There's one post for each of the five issues that informed scientists need to address if they are going to write about the amount of junk in you genome. This is the last one.
1. Genetic load
5. Most of the genome is not conserved
There are several places in the book where Parrington address the issue of sequence conservation. The most detailed discussion is on pages 92-95 where he discusses the criticisms leveled by Dan Graur against ENCODE workers. Parrington notes that 9% of the human genome is conserved and recognizes that this is a strong argument for function. It implies that >90% of our genome is junk.
Here's how Parrington dismisses this argument ...
John Mattick and Marcel Dinger ... wrote an article for the HUGO Jounral, official journal of the Human Genome Organisation, entitled "The extent of functionality in the human genome." ... In response to the accusation that the apparent lack of sequence conservation of 90 per cent of the genome means that it has no function, Mattick and Dinger argued that regulatory elements and noncoding RNAs are much more relaxed in their link between structure and function, and therefore much harder to detect by standard measures of function. This could mean that 'conservation is relative', depending on the type of genomic structure being analyzed.In other words, a large part of our genome (~70%?) could be producing functional regulatory RNAs whose sequence is irrelevant to their biological function. Parrington then writes a full page on Mattick's idea that the genome is full of genes for regulatory RNAs.
The idea that 90% of our genome is not conserved deserves far more serious treatment. In the next chapter (Chapter 7), Parrington discusses the role of RNA in forming a "scaffold" to organize DNA in three dimensions. He notes that ...
That such RNAs, by virtue of their sequence but also their 3D shape, can bind DNA, RNA, and proteins, makes them ideal candidates for such a role.But if the genes for these RNAs make up a significant part of the genome then that means that some of their sequences are important for function. That has genetic load implications and also implications about conservation.
If it's not a "significant" fraction of the genome then Parrington should make that clear to his readers. He knows that 90% of our genome is not conserved, even between individuals (page 142), and he should know that this is consistent with genetic load arguments. However, almost all of his main arguments against junk DNA require that the extra DNA have a sequence-specific function. Those facts are not compatible. Here's how he justifies his position ...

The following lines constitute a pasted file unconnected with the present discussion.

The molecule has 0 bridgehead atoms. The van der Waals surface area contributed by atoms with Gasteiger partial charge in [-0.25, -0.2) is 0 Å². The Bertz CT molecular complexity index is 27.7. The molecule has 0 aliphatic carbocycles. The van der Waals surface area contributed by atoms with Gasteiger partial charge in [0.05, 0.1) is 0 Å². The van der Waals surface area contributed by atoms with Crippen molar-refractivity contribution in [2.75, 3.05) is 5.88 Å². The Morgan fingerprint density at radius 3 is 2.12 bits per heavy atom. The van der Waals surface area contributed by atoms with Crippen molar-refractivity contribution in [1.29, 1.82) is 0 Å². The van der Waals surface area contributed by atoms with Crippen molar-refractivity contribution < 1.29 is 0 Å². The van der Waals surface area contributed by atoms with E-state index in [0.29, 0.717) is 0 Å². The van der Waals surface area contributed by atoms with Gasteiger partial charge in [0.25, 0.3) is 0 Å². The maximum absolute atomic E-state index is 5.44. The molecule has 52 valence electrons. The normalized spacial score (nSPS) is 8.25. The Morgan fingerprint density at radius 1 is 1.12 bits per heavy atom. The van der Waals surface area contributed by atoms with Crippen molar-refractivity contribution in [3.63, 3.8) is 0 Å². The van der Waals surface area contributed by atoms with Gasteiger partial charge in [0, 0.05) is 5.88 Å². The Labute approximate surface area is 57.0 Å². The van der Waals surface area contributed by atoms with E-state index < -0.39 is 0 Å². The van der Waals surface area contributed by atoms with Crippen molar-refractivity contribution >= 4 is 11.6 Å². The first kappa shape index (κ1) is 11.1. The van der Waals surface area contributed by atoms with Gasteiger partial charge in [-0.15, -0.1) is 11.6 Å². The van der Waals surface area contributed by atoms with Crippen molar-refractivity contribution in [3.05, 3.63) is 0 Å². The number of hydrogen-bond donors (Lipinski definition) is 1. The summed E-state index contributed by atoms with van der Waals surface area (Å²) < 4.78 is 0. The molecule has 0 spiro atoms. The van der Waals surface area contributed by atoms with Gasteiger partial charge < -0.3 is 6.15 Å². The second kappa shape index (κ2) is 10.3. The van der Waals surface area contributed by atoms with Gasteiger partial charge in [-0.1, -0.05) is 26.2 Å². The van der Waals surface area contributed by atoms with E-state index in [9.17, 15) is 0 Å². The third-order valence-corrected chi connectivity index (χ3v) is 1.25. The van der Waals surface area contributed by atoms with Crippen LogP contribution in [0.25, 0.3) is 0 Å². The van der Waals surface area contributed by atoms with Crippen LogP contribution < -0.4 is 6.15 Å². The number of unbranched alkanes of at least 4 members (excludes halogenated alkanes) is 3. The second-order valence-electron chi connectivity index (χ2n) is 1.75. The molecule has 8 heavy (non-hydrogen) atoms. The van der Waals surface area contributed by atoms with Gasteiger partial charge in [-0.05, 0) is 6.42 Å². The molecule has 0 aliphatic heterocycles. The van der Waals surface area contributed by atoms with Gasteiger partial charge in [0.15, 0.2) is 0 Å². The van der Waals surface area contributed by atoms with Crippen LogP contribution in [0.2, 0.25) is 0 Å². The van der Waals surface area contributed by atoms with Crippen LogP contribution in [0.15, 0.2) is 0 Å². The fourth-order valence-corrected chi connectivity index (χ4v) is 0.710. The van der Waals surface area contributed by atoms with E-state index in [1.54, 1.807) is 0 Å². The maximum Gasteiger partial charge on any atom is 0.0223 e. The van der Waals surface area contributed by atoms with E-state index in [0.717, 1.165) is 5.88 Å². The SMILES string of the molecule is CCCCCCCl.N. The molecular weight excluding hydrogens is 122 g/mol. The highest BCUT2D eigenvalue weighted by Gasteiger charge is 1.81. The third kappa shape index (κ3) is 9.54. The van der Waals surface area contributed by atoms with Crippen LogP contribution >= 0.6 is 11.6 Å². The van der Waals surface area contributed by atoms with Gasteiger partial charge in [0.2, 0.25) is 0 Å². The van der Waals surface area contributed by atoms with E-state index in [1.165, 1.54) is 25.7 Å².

Those proposing a higher figure [for functional DNA] believe that conservation is an imperfect measure of function for a number of reasons. One is that since many non-coding RNAs act as 3D structures, and because regulatory DNA elements are quite flexible in their sequence constraints, their easy detection by sequence conservation methods will be much more difficult than for protein-coding regions. Using such criteria, John Mattick and colleagues have come up with much higher figures for the amount of functionality in the genome. In addition, many epigenetic mechanisms that may be central for genome function will not be detectable through a DNA sequence comparison since they are mediated by chemical modifications of the DNA and its associated proteins that do not involve changes in DNA sequence. Finally, if genomes operate as 3D entities, then this may not be easily detectable in terms of sequence conservation.This book would have been much better if Parrington had put some numbers behind his speculations. How much of the genome is responsible for making functional non-coding RNAs and how much of that should be conserved in one way of another? How much of the genome is devoted to regulatory sequences and what kind of sequence conservation is required for functionality? How much of the genome is required for "epigenetic mechanisms" and how do they work if the DNA sequence is irrelevant?
You can't argue this way. More than 90% of our genomes is not conserved—not even between individuals. If a good bit of that DNA is, nevertheless, functional, then those functions must not have anything to do with the sequence of the genome at those specific sites. Thus, regions that specify non-coding RNAs, for example, must perform their function even though all the base pairs can be mutated. Same for regulatory sequences—the actual sequence of these regulatory sequences isn't conserved according to John Parrington. This requires a bit more explanation since it flies on the face of what we know about function and regulation.
Finally, if you are going to use bulk DNA arguments to get around the conflict then tell us how much of the genome you are attributing to formation of "3D entities." Is it 90%? 70%? 50%?